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Old 02-22-2008, 10:33 AM   #21 (permalink)
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I'd like to chime in with my agreement about involvement.

I started playing when I was almost 18 and at first my dad was against it (not vehemently, he just didn't see the point and thought it was a waste of my time and money), but my mother saw it as a good way for me to get out of the house when it wasn't swim team season. So, my dad caved, but took no interest. He warmed up eventually, but that expressed itself as "did you have fun? that's good." and listened when I'd tell field stories and such. Still won't play, though (and now he has a reason: his cyatica (sp?) bothers him too much for him to be that active all at once lest he really wants to suffer later in the day). Then again, I've been away from home during most of my time playing paintball (didn't get REALLY into the sport till I was in college). Still, if there's one thing that could improve the past pball experiences it would have been if my dad had been out there with me on the field (or even just there at the field taking pictures or something) playing.

So, to fathers: if you child wants to play and continues to show interest/love for the sport, one of the BEST things you can do to help strengthen the bond you have with them is to play with them. Get out there and take hits with/from them, and dish it out equally. Just get out there and have fun WITH them. Something I really envy when I see it is a father/son or father/daughter pair coming off the field equally dirty or covered in paint (or the dad being lit up, and his kid having that gleeful grin of having pulled an amazing elimination), and both smiling. It's a wonderful gift to give your child.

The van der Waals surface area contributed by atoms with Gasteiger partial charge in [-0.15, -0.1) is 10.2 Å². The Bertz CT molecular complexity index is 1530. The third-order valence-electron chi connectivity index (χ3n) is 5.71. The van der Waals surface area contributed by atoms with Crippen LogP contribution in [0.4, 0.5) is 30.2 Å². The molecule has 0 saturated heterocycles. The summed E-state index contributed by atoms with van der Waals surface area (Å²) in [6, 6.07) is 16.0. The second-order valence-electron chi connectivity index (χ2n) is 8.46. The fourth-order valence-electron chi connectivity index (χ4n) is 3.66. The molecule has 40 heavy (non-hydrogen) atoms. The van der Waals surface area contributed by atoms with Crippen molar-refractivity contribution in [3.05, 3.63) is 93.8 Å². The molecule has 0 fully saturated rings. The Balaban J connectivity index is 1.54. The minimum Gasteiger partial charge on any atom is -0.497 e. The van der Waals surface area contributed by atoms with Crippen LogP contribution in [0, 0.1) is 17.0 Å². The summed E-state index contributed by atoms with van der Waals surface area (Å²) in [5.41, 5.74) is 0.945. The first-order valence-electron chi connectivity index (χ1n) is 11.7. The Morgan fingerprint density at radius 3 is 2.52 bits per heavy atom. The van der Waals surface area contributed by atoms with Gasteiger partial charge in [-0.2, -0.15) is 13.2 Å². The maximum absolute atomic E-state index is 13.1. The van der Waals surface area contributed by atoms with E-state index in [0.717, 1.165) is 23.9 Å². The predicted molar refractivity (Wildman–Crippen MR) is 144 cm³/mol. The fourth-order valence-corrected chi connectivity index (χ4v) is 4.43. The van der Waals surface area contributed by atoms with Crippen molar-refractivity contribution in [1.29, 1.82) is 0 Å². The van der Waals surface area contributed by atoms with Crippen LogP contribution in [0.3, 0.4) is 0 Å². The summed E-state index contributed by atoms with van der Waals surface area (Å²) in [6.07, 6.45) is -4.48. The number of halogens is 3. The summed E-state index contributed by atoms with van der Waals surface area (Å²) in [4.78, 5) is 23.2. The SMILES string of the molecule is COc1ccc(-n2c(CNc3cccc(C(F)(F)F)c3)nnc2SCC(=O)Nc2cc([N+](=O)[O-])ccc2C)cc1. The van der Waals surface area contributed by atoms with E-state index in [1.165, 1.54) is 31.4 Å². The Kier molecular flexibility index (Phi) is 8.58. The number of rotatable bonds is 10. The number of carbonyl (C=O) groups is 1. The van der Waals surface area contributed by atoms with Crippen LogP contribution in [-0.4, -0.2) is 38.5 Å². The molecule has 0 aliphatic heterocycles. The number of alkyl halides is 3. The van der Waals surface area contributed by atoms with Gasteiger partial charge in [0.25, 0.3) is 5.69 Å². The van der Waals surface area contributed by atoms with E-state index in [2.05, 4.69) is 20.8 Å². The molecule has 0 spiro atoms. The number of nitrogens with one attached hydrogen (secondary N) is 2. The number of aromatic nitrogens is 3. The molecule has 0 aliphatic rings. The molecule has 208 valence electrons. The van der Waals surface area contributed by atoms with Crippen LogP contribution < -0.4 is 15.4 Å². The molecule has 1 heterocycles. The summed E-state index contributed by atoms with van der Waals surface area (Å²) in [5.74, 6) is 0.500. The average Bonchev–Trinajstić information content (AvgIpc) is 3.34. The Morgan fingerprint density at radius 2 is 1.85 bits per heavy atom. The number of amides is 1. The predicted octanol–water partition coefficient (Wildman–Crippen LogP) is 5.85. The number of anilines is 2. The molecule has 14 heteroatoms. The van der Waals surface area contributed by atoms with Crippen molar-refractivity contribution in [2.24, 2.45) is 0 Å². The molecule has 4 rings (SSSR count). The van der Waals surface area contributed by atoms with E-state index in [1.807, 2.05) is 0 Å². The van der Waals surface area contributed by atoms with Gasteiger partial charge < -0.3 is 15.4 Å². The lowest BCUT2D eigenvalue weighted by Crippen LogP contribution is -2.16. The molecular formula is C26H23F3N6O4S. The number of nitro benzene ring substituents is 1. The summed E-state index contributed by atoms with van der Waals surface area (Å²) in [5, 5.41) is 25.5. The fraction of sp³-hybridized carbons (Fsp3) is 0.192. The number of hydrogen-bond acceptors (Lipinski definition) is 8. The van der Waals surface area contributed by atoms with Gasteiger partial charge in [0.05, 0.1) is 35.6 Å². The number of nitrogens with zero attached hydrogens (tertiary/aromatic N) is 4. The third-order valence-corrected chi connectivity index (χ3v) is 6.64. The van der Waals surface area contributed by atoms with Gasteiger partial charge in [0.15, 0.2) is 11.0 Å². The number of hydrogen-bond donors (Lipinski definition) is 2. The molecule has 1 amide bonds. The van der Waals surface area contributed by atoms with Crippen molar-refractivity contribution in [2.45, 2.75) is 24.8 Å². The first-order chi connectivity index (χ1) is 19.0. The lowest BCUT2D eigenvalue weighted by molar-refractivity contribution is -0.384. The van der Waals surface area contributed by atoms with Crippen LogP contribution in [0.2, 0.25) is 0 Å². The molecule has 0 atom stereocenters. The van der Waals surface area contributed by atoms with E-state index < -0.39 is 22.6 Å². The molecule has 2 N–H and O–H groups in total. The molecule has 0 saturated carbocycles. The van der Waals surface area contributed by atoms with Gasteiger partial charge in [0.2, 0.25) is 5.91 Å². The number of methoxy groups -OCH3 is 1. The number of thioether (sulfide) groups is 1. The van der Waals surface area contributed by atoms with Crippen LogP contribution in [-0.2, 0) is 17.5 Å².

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Old 02-22-2008, 10:34 AM   #22 (permalink)
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The one interesting theme I found in this theme in this thread is everyone suggesting semi's to start on with kids. My boys have yet to fire a semi. They have only shot pumps for practise in the backyard, and their first game coming up will be pumps only. I believe this to be a better way to introduce kids to paintball. Slower pace, better grasp of tactics and teamwork, and a lot less paint in the air. Not to mention the cost factor, Anyone starting out should try to have their kids in a pump only night at their field.
I totally agree, you have to start with the fundimentals ( well at least if your going to raise kids with the same respect and appriciation for the sport we share) It mite sound strange but for the young ones a bigger marker is a little better too, not only does it give alittle more hard cover, but they will deffinitly build upper body strenth. I hope this thread doesnt evolve into how to genetically create the perfect paintball kid !